Ferrari's Sebastian Vettel will need to be on his very best behaviour at the Austrian Grand Prix in just under a fortnight's time after incurring a further sanction following his controversial clash with Lewis Hamilton during an incident-packed race on the streets of Azerbaijan on Sunday (25 June).
The four-time world champion ran into the back of Hamilton's Mercedes W08 on the exit of turn 15 while they awaited the restart under the Safety Car, angrily insisting that he had been brake-tested - a claim later disputed by official FIA data - before pulling up alongside the Briton and gesticulating angrily before appearing to swerve into him.
Vettel, who eventually finished one spot ahead of Hamilton in fourth to marginally increase his championship lead to 14 points, subsequently served a 10-second stop-and-go penalty for dangerous driving.
His seething title rival deemed that penalty insufficient, however, and the FIA stewards later revealed that he had also had three more penalty points added to his license.
That takes Vettel up to nine, meaning he would incur an automatic one-race ban if he receives three more. Two of those points are due to expire after Austria, where any further outbursts could see the hot-headed German put himself in danger of missing the British Grand Prix on 16 July. Such an eventuality would obviously come as an enormous blow to his championship hopes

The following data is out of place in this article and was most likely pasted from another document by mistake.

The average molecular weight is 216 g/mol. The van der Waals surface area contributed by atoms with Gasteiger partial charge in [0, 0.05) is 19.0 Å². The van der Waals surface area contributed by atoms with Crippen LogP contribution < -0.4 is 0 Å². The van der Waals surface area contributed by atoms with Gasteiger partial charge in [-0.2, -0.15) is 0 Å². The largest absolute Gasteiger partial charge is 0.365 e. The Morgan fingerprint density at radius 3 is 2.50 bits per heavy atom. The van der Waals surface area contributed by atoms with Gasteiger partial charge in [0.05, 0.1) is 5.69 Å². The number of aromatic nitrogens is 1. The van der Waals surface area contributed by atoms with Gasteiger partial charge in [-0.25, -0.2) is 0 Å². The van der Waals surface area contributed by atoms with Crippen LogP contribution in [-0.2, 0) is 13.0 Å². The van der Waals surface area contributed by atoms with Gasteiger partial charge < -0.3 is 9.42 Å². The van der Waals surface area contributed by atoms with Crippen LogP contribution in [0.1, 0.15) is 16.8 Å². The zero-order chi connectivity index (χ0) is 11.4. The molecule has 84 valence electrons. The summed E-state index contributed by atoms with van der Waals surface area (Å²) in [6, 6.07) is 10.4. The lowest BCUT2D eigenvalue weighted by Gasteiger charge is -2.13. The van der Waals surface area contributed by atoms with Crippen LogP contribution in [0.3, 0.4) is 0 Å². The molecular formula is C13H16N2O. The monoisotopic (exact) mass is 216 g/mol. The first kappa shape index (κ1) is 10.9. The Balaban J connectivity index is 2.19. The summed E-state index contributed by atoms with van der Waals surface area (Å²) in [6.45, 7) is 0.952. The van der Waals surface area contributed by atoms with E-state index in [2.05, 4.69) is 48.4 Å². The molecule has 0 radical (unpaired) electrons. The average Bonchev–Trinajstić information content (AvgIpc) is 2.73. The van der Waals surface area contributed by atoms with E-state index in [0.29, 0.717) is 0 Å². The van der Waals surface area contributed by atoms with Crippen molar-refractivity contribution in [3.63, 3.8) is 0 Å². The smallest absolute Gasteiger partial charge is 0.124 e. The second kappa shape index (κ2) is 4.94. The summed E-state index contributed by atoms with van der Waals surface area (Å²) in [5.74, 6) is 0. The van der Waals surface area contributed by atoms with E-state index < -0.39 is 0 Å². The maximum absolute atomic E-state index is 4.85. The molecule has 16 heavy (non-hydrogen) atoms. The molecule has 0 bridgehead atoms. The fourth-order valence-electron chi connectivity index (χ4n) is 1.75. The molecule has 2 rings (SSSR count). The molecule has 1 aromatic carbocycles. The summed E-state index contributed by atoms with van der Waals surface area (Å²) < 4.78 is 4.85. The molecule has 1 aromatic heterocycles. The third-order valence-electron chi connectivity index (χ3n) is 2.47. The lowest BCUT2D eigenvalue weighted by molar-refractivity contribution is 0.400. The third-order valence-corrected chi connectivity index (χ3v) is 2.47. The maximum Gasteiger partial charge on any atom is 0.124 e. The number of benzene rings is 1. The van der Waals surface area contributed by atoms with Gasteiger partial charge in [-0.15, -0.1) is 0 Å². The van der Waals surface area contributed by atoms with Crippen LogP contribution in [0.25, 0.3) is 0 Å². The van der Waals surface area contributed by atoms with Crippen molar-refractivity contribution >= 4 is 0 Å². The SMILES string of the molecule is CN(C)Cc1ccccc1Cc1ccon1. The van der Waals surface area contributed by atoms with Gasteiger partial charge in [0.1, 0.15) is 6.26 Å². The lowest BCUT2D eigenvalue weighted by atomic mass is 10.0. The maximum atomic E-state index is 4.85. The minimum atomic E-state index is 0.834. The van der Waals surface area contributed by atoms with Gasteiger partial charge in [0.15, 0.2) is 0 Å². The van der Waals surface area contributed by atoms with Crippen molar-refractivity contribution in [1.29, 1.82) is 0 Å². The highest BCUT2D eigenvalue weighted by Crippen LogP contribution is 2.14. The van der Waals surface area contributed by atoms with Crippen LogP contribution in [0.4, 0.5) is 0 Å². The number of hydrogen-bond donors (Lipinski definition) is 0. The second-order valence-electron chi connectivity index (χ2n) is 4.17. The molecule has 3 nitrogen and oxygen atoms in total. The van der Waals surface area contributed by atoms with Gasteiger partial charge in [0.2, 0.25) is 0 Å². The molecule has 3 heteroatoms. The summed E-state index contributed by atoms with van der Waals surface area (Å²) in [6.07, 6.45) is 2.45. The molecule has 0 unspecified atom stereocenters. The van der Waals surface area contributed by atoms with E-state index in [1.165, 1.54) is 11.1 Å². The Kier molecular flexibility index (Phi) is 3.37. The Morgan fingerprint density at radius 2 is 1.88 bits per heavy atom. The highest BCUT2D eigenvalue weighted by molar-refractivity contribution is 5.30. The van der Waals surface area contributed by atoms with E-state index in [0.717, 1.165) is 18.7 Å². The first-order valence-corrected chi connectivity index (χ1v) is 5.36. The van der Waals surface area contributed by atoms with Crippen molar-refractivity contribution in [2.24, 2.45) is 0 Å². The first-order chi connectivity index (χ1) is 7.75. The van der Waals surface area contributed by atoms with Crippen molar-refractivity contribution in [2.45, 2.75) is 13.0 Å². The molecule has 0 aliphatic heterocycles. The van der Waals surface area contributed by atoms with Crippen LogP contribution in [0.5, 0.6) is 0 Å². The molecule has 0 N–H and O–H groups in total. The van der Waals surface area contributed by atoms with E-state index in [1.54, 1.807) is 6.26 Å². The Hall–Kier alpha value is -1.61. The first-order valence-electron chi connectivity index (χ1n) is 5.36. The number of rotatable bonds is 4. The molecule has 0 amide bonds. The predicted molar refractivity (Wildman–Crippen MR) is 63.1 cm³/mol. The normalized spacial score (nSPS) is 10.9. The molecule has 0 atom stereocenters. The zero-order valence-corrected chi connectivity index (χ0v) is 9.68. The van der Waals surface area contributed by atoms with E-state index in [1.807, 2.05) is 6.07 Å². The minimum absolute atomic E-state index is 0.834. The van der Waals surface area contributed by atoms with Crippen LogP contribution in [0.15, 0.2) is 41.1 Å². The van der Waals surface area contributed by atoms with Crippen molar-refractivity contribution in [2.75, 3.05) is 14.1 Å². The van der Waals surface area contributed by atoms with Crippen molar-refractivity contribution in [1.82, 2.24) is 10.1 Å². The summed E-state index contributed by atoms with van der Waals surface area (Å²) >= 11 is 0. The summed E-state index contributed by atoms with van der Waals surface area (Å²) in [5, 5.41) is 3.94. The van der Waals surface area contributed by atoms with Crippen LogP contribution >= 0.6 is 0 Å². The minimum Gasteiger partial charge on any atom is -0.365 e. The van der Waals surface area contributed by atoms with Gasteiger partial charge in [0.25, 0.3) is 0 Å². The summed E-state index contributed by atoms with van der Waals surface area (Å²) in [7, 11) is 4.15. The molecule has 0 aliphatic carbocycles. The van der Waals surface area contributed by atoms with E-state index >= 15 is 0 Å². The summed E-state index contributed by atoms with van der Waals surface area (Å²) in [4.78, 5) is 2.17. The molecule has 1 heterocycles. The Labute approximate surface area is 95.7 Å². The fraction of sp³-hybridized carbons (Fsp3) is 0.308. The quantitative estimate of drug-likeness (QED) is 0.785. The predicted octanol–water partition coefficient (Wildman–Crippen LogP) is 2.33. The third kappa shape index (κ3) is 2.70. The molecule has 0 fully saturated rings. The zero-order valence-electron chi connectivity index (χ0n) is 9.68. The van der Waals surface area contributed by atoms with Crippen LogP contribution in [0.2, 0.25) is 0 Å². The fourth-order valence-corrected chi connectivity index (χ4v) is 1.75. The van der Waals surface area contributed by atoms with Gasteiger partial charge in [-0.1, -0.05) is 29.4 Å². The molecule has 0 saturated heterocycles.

Vettel's first two points came at Silverstone last year, where he was accused of forcing Felipe Massa off the track. He accrued two more for changing direction under braking while holding off Max Verstappen in Mexico and was handed a similar punishment in Malaysia after being deemed to have been "predominantly" at fault for a crash with Nico Rosberg at the first corner.
Hamilton, who as race leader retained the right to control the pace under Safety Car conditions, was furious after that row in Baku, claiming that Vettel had "disgraced" himself as a previously respectful title battle between two friends took on a somewhat nasty edge. He said it set a bad precedent for the rest of the paddock and for children watching at home.
"If he wants to prove that he's a man, I think we should do it out of the car face-to-face," he fumed. When asked if he expected to receive an apology, Hamilton said: "I don't fancy seeing him. It might turn into something else."
Commenting on the initial incident post-race, Vettel, seemingly none the wiser as to why he had been penalised, reiterated that he had obviously been unnecessarily brake-tested by Hamilton - and not for the first time.
On the controversial second clash, he said: "We had a little contact, but I drove alongside him mostly to raise my hand. I did not give him the finger. I just wanted to tell him, because I can't literally talk to him, that what he did was not right."